NEW YORK -- Though it hardly was an achievement players recognized, the Mets extended their streak of consecutive decades appearing in the postseason in 2000, and came within a few outs, or runs, of a return to the World Series in '06. Otherwise, the past decade wasn't particularly kind to them. Disappointment and the disabled list were all-too-frequent visitors to their clubhouse. Though they produced six winning seasons and four with sub-.500 records in the 10 years, the winning percentage for 2000-09 was merely .503, and the shortfalls of 2006, '07 and '08 stained what was a period of regular-season winning.
None of which is to suggest that the "oughts," as some folks identify 2000-09, were without moments and main men. Here is where we identify the latter, the All-Decade Mets team. With input from Jay Horwitz, the club's media relations vice president; Gary Cohen, a play-by-play Mets voice since 1989; Howie Rose, the longtime radio voice of the club; and two veteran Mets observers, Bob Waterman of the Elias Sports Bureau and Dan Castellano, formerly the Mets' beat reporter for the Newark Star-Ledger, we have chosen a team of eight position players, five starting pitchers, a closer, a setup reliever and a manager who are hereby identified as the All-Decade Mets for the oughts.
Some of the selections that follow were foregone conclusions, even if they were determined by default. And two positions were quite difficult to figure out -- not for competitive reasons. There was no voting, per se, but rather discussion and decisions, based on the quality of performance and length of tenure with the Mets. For example, Mike Hampton made important contributions to the 2000 team that confronted the Yankees in that year's World Series, but he appeared in merely 39 of the 1,642 games the Mets played in the decade. His candidacy was weak.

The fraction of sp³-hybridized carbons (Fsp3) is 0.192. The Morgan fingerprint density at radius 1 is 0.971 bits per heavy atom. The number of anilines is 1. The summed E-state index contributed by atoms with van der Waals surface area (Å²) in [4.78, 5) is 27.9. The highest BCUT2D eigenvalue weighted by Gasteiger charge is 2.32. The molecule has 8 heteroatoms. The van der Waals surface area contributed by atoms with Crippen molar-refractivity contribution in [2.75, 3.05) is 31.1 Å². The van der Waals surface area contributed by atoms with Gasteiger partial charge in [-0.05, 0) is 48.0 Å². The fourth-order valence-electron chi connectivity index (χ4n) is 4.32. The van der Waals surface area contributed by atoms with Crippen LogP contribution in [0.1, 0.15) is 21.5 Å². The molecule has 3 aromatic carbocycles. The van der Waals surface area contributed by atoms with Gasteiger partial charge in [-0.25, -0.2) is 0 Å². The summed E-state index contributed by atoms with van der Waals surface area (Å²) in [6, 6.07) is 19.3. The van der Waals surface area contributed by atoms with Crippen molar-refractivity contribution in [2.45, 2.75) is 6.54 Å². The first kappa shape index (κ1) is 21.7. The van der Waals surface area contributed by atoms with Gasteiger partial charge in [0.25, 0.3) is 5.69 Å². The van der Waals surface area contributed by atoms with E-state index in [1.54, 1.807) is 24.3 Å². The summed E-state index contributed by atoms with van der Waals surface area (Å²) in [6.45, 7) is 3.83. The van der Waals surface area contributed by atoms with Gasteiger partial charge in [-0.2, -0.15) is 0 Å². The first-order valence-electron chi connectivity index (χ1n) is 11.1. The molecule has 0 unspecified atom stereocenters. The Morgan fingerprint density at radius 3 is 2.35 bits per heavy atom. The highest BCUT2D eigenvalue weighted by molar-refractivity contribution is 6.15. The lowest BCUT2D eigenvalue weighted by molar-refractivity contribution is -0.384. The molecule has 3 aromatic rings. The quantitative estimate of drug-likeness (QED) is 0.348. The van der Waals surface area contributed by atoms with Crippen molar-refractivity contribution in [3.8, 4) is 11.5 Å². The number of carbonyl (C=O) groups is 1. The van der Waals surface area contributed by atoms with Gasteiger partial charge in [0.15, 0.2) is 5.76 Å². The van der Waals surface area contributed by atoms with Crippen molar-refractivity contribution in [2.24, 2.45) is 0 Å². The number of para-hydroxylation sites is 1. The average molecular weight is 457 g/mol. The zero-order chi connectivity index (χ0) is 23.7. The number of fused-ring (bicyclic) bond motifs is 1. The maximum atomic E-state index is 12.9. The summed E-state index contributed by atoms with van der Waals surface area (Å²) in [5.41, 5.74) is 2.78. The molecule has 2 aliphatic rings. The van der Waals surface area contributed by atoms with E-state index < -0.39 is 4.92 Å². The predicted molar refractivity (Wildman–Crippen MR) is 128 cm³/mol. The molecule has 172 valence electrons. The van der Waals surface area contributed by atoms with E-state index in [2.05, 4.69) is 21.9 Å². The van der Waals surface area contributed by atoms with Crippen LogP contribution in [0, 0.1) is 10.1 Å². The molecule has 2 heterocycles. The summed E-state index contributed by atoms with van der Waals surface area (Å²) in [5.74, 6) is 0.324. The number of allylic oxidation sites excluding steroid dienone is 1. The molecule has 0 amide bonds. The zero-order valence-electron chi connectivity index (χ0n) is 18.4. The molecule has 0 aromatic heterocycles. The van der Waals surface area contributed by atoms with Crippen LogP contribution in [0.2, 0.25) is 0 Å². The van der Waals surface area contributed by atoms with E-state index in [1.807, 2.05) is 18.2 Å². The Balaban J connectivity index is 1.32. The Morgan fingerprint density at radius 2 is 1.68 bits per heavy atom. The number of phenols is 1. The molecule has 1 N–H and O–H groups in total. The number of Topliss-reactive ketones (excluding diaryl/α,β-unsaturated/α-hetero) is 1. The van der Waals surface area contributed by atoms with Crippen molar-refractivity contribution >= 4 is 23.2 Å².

The only guideline for this exercise allowed for choosing the three most deserving outfielders, regardless of specific defensive assignment. Otherwise, the process was simple, fundamental choosing. The results follow:
Mets All-Decade team
Catcher -- Why not start with the most obvious? Mike Piazza was the Mets' catcher for five seasons (and a miscast first baseman for 69 games in 2004) and, though he was in the latter stages of a brilliant career, he still was the team's most productive hitter. He hit 157 home runs, the most on the team in the decade, and drove in 455 runs, the third-highest total. Piazza's selection was the primary no-brainer in this exercise; the competition wasn't particularly stiff.
First base -- Similarly, Carlos Delgado was the consensus first baseman. "Who else is there?" was heard in the brief discussion this position warranted. Even missing so much of last season and not joining the Mets until 2006 couldn't deny Delgado. He had enough quality offense to offset his lack of quantity in games.
Second base -- Waterman suggested second be left vacant because no Met who played the position played it well enough and long enough to warrant the designation of All-Decade. But we muddled though. Edgardo Alfonzo and Luis Castillo each played 268 games at second, the most by Mets players. No others were seriously considered. Alfonzo produced a terrific 2000 -- driving in 94 runs, scoring 109, hitting 25 home runs and batting .324 -- all as a second baseman. His .294 average was the third highest among the players with at least 1,000 at-bats with the Mets in the decade. Thumbs-up to the Fonz.